- Review Price: £39.99
”’Platforms: Xbox 360, PS3 – Xbox 360 version reviewed.”’
There’s an sour irony in the fact that you’ll spend most of your time in Fracture moving earth and rock around, because if there was ever a game that buried its best ideas under a mountain of rubble, this is it.
The strongest concept in the game is its technical USP and the only thing that gives this third-person action game any real sense of identity. The feature in question is terrain deformation; Brody, your hideously generic, armour-clad, futuristic super-soldier is packing a weapon – the Entrencher – that enables him to raise and lower small sections of the landscape at will. Need cover? Zap the ground and form a handy hummock to hide behind. Shields running low? Blast a hole or trench where you can rest and lick your wounds for a second. The Entrencher is a pretty useful tool and one you’ll find yourself employing it to create ramps over barriers, tunnels under gates and even scatter foes with a well-aimed blast. Watching the landscape ripple and deform as you fire is about as close as Fracture gets to a wow moment.
OK, so the grenades are pretty cool too. Two simply create bigger piles and divots while blasting enemies to kingdom come, but another forms instant pillars of rock that can raise metal platforms or lift chunks of broken bridge into the air. The final effort unleashes a nasty little mini-cyclone that sucks in your foes then spits them out to their doom. Watching all this work, the scenery deforming before your eyes is the sort of impressive, showcase stuff that would have had us gasping when the Xbox 360 first arrived. These days the novelty lasts, well, crumbs, for about an hour at least.
And once that hour has gone you’re left with a competent but thoroughly unexciting third-person action game. I’m not sure how or why it happened, but at some point somebody involved in the development of Fracture clearly felt that it could do with looking a bit more like Gears of War, with possibly a spot of Halo 3 thrown in for good measure. Well, if that’s what they wanted, that’s what they got, but the end result feels derivative and depressingly bland.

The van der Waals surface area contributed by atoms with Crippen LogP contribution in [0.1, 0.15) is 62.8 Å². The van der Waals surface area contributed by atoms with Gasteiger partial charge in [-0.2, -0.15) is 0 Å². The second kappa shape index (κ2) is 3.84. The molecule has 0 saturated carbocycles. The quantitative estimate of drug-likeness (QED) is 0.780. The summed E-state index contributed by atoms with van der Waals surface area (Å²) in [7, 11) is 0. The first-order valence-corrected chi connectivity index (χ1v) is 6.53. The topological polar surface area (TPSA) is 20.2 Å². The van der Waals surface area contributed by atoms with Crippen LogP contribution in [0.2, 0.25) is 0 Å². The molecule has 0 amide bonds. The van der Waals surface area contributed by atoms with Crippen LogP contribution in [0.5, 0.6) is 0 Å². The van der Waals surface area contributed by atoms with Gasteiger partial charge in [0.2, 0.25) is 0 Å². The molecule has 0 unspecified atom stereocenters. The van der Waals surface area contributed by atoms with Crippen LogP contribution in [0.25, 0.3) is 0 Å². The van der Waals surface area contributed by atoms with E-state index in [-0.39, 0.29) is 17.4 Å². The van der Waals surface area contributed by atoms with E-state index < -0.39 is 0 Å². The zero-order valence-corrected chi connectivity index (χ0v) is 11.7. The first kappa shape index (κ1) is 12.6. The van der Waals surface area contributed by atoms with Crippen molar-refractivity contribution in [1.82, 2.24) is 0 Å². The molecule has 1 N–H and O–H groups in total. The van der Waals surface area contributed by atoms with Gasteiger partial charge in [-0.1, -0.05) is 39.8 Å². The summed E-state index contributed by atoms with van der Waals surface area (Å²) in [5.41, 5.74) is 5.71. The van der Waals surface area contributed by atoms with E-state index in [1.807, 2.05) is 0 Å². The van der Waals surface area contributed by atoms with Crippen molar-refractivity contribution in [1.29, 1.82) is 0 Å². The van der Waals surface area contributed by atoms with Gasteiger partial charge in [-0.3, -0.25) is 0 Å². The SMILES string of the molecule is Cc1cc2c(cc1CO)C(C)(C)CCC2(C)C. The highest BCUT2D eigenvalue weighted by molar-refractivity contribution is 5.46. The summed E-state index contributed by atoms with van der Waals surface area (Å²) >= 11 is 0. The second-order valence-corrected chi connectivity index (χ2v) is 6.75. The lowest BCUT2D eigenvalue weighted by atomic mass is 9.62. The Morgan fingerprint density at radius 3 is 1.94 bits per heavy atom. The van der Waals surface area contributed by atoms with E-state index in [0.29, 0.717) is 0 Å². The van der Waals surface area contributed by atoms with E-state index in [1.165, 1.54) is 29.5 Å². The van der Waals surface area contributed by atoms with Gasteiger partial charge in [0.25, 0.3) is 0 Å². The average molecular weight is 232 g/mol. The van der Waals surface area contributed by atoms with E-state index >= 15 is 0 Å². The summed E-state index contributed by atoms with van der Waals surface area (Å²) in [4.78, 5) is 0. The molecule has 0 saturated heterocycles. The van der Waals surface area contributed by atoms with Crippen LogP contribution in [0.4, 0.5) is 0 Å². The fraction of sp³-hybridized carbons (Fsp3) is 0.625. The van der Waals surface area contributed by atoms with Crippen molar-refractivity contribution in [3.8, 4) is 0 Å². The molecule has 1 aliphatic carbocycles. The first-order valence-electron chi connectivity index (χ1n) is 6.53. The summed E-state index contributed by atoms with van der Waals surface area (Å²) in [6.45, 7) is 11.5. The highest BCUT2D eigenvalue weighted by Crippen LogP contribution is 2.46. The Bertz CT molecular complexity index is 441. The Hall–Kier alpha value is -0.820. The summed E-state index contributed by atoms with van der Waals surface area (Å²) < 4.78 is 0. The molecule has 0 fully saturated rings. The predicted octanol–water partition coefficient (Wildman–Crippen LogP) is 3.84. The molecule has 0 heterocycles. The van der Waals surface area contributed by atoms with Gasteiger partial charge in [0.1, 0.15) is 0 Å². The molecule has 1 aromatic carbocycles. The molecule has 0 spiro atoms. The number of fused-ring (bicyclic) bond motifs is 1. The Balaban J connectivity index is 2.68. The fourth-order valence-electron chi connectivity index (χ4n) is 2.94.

Frankly, the storytelling is so perfunctory that it’s hard to even remember what I’ve experienced of the plot, but the actual premise isn’t all that bad. A few hundred years in the future America is in the midst of an economic and environmental crisis, ending in a schism between the Western US states of Pacifica and the Eastern states of Atlantica. The Atlantica boys, including our hero, have adopted high-technology and cybernetic implants. The Pacificans have gone in for genetic mutation. To cut things short it all kicks off and you’re off to San Francisco to sort the renegade Pacificans out. There are some twists and turns and characters introduced, but if you want a game with the grim urgency of Gears or the epic sci-fi feel of Halo 3 this isn’t it. It’s not even as atmospheric as this year’s Turok.
The enemy design suffers too. You’d expect a range of genetically-engineered abominations, but instead we get a range of different chaps in different coloured suits. Some of them are pushovers. Some, like the flying guys who spit rockets out at you, are really, really annoying. None of them, however, are particularly interesting or intelligent. It’s now six years since Halo showed how AI should be done on a console, so why are we still putting up with bozos who stand still while you shoot at them or who do the old duck-shoot-duck routine until you get them? At no point is there any sense that you’re fighting an organised or responsive foe. Instead, Fracture throws numbers at you in the hope of giving you a challenge. It doesn’t work. Despite all the fun you might have with the terrain deformation weapons, you’ll spend most of your time grinding your way from one area of foes to the next, rarely using your special capabilities for anything more than some quick cover here or a dirty way to disrupt an enemy attack over there.